Fri, 29 August 2014
I had a bunch of duck meat leftover from a sausage-making project and wanted to use it as an appetizer at a big party, so I came up with these tasty kebabs. The pomegranate molasses adds some tang and brings out the flavour of the duck, and the harissa sauce gives it a nice spicy kick. If you can’t find duck or it’s too pricy, this treatment would also work well with boneless skinless chicken thighs, or even lamb.
Category:grilling -- posted at: 6:00pm PST
Fri, 22 August 2014
Curried Lamb Burgers with Fresh Peach Chutney and Minted Yoghurt Sauce
Makes 8 servings as a side
Category:grilling -- posted at: 2:51pm PST
Fri, 15 August 2014
Gazpacho with Plank-smoked Tomatoes
Category:grilling -- posted at: 7:37am PST
Fri, 8 August 2014
Grilled Mushrooms with Tarragon Vinaigrette
Bring the water to a boil and at the moment the water starts boiling, remove the pot from the heat. Cover the post, and leave the eggs in the water for 15 minutes. Cool the eggs under cold running water and peel them. Prepare your smoker for barbecuing, bringing the temperature up to 200–220˚F | 95–100˚C.
Place the peeled eggs on the cooking grate and smoke them for about half an hour using hickory, maple, or oak as the flavoring agent. Sprinkle them lightly with dry rub if you want a little more flavor. The eggs will turn an amber color. Let them cool.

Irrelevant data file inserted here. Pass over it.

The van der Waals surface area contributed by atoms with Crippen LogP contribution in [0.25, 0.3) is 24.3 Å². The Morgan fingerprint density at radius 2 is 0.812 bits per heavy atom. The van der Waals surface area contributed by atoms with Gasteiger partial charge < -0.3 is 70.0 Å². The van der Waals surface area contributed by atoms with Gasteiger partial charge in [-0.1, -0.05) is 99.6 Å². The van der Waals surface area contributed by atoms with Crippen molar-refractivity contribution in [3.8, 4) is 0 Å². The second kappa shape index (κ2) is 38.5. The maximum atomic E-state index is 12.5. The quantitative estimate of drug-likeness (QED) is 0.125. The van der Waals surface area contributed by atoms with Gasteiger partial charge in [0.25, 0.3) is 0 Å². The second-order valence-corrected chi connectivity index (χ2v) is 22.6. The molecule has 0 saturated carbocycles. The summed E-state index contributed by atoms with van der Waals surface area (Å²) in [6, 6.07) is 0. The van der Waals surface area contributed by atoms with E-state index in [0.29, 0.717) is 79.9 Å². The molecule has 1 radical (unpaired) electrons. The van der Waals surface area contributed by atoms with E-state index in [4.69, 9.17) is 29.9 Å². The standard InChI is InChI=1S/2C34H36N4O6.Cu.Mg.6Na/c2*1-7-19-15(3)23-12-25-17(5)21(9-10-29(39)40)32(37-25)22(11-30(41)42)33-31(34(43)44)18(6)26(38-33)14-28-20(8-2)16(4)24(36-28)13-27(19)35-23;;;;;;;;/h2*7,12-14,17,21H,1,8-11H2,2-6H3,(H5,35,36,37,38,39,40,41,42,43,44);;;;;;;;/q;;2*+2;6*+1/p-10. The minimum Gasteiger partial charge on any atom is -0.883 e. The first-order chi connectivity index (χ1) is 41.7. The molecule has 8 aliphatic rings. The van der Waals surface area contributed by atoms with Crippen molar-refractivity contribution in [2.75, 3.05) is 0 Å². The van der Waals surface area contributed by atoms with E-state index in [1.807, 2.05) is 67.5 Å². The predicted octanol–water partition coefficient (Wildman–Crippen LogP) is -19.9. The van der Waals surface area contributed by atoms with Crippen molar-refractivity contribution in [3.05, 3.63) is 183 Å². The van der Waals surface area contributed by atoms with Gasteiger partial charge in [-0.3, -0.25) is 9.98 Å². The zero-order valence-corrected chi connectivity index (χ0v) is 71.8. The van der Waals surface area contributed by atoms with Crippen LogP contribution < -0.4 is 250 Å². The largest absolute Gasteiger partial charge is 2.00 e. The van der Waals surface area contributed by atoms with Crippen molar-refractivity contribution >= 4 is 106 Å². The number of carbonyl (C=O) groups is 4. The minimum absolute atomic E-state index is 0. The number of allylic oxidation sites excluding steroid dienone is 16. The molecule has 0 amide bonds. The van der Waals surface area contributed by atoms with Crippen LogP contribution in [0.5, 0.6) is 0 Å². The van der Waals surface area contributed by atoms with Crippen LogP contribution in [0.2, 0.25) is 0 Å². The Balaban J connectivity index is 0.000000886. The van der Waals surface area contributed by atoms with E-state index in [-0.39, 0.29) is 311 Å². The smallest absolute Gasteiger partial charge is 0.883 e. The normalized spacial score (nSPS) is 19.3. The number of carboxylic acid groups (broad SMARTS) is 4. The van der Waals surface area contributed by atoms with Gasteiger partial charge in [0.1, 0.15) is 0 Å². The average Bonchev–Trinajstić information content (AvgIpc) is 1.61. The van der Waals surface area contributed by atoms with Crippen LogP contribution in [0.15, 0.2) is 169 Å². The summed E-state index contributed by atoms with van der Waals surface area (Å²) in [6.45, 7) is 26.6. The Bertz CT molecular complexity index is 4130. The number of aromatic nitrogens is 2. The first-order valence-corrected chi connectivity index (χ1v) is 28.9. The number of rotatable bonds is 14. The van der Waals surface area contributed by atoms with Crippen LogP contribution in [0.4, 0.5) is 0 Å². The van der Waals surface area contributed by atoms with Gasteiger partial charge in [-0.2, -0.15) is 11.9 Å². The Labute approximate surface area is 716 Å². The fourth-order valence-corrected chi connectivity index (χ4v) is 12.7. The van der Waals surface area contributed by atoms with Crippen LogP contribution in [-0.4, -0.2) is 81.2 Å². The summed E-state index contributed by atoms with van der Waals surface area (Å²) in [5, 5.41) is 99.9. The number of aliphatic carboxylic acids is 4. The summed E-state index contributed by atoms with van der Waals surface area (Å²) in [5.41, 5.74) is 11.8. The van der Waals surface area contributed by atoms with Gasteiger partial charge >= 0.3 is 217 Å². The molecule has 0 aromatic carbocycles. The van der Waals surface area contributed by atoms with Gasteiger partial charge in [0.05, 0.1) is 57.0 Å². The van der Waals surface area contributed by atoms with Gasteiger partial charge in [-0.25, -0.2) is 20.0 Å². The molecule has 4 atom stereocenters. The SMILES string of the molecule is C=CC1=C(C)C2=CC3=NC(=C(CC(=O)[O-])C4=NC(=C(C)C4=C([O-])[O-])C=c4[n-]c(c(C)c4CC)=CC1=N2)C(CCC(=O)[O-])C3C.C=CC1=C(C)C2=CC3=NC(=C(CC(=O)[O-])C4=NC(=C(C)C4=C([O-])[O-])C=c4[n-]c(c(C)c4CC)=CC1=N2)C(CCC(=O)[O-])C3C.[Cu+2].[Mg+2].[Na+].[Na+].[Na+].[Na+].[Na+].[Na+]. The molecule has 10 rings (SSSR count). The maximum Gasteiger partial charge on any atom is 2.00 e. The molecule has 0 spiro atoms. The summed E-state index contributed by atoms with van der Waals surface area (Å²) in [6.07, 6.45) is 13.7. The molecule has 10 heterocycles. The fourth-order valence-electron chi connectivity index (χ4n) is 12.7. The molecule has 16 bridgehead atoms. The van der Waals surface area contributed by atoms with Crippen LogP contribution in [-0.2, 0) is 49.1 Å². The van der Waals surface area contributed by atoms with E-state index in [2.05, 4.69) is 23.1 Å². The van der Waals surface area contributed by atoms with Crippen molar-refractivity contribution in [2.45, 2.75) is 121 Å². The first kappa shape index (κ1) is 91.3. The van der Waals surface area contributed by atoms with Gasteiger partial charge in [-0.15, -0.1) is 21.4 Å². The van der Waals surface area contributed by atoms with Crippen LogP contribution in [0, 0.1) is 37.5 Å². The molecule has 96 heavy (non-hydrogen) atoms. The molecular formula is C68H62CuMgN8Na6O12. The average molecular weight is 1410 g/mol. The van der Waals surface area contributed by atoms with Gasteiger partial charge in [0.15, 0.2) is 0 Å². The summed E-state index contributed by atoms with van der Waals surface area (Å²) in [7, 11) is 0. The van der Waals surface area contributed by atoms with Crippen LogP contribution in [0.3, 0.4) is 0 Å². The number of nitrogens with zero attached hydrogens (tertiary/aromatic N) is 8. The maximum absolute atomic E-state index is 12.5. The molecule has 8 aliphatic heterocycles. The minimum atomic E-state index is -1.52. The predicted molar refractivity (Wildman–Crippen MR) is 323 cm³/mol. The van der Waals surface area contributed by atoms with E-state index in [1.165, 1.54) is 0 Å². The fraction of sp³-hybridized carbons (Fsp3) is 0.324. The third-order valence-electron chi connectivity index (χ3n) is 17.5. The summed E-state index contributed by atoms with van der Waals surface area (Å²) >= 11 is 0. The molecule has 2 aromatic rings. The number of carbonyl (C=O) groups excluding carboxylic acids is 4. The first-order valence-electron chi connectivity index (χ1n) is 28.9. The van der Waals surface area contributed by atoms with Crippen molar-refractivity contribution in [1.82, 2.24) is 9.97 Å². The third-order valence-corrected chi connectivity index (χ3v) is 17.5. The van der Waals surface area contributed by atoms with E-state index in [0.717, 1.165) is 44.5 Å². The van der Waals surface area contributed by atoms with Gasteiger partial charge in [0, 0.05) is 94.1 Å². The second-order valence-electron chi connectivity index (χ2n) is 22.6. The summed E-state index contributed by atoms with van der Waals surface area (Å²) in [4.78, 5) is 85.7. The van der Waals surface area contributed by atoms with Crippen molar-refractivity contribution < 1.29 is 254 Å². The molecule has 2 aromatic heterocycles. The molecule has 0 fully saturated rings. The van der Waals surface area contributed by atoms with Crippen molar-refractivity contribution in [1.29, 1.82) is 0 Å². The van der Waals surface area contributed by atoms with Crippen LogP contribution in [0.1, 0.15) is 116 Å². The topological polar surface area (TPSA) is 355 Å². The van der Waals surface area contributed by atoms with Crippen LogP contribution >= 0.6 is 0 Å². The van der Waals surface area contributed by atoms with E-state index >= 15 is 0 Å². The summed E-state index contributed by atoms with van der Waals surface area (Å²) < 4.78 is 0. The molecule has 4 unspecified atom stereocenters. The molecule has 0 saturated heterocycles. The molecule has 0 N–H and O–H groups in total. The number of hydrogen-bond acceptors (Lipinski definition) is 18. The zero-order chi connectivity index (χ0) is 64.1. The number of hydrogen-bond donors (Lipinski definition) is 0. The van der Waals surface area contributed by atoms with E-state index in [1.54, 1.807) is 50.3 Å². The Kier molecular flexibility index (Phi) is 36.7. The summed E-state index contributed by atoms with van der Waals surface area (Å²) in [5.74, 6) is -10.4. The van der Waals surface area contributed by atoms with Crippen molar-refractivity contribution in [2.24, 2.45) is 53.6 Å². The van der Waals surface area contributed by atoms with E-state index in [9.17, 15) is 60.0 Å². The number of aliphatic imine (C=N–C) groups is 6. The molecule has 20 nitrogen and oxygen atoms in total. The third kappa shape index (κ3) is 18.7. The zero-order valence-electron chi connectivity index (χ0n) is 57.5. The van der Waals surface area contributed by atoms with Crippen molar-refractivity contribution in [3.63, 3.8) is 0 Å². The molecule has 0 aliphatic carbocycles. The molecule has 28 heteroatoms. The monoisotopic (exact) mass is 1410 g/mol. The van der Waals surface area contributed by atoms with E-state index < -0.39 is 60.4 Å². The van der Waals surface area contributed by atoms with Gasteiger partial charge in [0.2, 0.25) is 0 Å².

Slice them in half lengthwise and remove the yolks, setting the whites aside. In a nonreactive bowl, mash the yolks with a fork and add the aïoli, mustard, and cilantro, along with the juice of half the lemon. Mix these ingredients together thoroughly and spoon or pipe the mixture back into the egg whites. Sprinkle the deviled eggs with paprika and garnish them with cilantro sprigs and lemon slices.
Category:grilling -- posted at: 4:35pm PST
Fri, 1 August 2014
Whole Beef Tenderloin on the Grill
1. Keep it slow and low. The thing that sets real barbecue apart from grilling is the low temperature (about 200–220˚F | 95–105˚C) and the long cooking time (3 or 4 hours for chicken and as long as 18 to 24 hours for a big beef brisket). This technique allows the fibers in the meat to gently break down over time, creating the melt-in-your-mouth texture of real barbecue.
Category:grilling -- posted at: 12:14pm PST